“However, for the past few years, the situation has been getting even worse. When the water recedes, the fishermen go further and further inside the dry lake. This means that both the fish-buyers and businesswomen like me have to follow the fishermen further and further as well. It takes a toll on us all. However, as a single mother, I have to support my seven children. This is why I endure the long journey here for their sake,” she says.
“Deep inside the lake, there is a marketplace known as Ntila. That is where we usually buy and sell our goods. It takes more than two hours on a bicycle to reach the market. The market is in the middle of nowhere. When you look around, all you see is dry grass and cracked soil beds. A sign of no life.
“Because the area is in the middle of a dry lake, there is no place to construct a decent toilet. As a result, most people use the bush, which has contributed to rising numbers of cholera cases over the years.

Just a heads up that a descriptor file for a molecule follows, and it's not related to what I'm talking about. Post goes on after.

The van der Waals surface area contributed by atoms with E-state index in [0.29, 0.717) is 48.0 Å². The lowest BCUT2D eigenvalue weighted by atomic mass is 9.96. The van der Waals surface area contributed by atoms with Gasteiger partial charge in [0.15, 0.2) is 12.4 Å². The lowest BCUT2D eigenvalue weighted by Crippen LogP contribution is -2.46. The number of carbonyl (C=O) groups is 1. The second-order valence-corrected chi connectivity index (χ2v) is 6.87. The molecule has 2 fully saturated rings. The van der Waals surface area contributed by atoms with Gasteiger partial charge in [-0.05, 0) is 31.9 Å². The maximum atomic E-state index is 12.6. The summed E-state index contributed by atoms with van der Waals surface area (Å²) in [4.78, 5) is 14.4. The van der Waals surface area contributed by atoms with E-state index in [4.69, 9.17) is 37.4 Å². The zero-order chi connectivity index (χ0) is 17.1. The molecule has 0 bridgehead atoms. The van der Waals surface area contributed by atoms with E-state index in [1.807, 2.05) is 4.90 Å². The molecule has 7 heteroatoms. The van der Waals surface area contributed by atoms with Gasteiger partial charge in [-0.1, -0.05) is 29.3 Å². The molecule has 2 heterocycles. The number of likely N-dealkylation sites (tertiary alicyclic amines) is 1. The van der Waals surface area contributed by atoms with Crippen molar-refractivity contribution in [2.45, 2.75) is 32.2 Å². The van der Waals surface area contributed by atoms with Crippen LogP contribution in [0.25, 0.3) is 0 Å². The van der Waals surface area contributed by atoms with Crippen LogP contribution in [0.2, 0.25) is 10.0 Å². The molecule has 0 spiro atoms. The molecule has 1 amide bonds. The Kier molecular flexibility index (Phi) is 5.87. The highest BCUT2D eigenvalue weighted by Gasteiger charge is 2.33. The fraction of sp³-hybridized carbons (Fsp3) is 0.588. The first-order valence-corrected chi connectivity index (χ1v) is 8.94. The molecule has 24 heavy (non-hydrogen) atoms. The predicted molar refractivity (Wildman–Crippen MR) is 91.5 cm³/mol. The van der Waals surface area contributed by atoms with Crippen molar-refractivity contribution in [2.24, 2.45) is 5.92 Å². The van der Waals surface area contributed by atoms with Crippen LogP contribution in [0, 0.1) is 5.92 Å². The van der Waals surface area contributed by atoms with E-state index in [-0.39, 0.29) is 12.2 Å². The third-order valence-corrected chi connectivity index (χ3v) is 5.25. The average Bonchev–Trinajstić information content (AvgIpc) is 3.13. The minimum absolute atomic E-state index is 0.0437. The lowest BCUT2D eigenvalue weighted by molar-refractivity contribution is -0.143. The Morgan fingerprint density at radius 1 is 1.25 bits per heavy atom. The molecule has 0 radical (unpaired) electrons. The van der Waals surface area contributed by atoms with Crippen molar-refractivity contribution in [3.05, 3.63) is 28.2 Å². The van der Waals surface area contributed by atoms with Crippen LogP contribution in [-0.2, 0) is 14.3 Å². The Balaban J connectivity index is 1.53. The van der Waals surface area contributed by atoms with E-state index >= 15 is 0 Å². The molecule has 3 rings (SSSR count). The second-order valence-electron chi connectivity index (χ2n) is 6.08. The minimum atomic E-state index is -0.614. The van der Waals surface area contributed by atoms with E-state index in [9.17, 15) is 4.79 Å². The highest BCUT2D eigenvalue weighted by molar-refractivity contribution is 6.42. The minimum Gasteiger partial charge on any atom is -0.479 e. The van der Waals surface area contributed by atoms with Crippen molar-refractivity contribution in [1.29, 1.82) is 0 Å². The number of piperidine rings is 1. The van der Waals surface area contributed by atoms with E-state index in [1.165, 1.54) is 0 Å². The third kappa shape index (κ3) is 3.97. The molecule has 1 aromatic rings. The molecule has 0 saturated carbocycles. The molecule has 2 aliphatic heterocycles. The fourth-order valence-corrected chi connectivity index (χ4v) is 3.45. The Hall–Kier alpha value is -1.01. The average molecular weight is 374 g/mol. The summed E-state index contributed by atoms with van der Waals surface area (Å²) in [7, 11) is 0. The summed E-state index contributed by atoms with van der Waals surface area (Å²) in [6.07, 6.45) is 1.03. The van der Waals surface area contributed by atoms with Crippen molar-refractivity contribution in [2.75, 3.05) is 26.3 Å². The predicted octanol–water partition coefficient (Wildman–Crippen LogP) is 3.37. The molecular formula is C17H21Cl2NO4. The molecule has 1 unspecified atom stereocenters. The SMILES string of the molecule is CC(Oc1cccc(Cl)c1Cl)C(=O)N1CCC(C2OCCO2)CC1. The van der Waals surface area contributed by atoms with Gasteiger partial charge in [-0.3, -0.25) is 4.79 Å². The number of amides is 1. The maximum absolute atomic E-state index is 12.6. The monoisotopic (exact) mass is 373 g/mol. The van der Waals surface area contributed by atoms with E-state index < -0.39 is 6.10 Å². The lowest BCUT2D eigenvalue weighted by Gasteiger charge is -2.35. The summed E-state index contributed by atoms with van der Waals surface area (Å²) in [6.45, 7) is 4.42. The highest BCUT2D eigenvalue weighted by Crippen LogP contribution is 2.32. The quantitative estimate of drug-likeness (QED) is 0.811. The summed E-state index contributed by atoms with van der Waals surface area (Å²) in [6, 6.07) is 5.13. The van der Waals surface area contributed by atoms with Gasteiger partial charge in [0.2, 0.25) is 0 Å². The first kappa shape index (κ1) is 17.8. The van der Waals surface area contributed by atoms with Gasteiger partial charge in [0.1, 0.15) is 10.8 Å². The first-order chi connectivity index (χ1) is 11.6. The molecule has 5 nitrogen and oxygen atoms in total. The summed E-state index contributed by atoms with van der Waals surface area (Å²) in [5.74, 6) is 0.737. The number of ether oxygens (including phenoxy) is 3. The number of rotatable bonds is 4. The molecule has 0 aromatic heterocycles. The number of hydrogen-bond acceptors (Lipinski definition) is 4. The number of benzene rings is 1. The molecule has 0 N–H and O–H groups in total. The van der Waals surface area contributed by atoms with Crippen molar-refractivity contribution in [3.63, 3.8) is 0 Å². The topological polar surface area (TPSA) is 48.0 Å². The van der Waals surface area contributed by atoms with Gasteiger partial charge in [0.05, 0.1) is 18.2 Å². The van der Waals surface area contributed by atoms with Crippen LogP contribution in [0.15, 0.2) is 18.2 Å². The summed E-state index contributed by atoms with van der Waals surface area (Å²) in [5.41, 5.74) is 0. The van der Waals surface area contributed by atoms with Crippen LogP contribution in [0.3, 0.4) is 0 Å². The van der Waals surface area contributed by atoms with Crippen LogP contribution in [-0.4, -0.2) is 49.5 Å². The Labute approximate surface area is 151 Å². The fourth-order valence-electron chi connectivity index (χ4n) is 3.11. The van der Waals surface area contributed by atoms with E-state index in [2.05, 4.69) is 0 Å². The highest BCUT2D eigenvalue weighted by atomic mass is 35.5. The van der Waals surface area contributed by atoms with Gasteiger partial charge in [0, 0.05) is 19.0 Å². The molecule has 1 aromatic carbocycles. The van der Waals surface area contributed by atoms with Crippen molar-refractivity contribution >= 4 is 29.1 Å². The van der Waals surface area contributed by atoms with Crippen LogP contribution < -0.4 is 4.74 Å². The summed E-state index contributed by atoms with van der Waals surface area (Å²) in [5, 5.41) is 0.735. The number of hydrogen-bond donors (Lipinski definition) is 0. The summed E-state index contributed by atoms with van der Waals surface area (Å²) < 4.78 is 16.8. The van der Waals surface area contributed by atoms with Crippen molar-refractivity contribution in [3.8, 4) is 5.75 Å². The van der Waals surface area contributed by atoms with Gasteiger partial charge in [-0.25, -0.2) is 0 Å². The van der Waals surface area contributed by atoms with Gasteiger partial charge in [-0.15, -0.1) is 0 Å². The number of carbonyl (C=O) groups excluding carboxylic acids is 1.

“There is no clean water either. This is why I have to carry with me a bucket of water all the way from home. Otherwise, my porridge would not make a single sell if I were to use dirty water.
“Sadly, we have lost a lot of fishermen over the years due to cholera. So, everyone is extra careful when it comes to hygiene and the type of water they have to consume,” Belita says.
Makupete Jombo, the Chairperson for the Beach Village Committee in Machinga, concurs with Belita adding that, indeed, Lake Chilwa has always been hit hard with cholera cases.
“I am also involved with cholera prevention and preparedness since I work here often. In the past few years, we have experienced deaths amongst the fishermen. At times we could lose 10 people in a day. It was that horrific. This is why people like me were involved to ensure that good sanitation and hygiene practices are observed so that we can save lives despite facing harsh weather changes.
“However, being here in the middle of the lake, it is difficult to construct toilets. As a result, people still use the bushes as their toilet. So, when they drink the water from the very same lake, they easily get infected.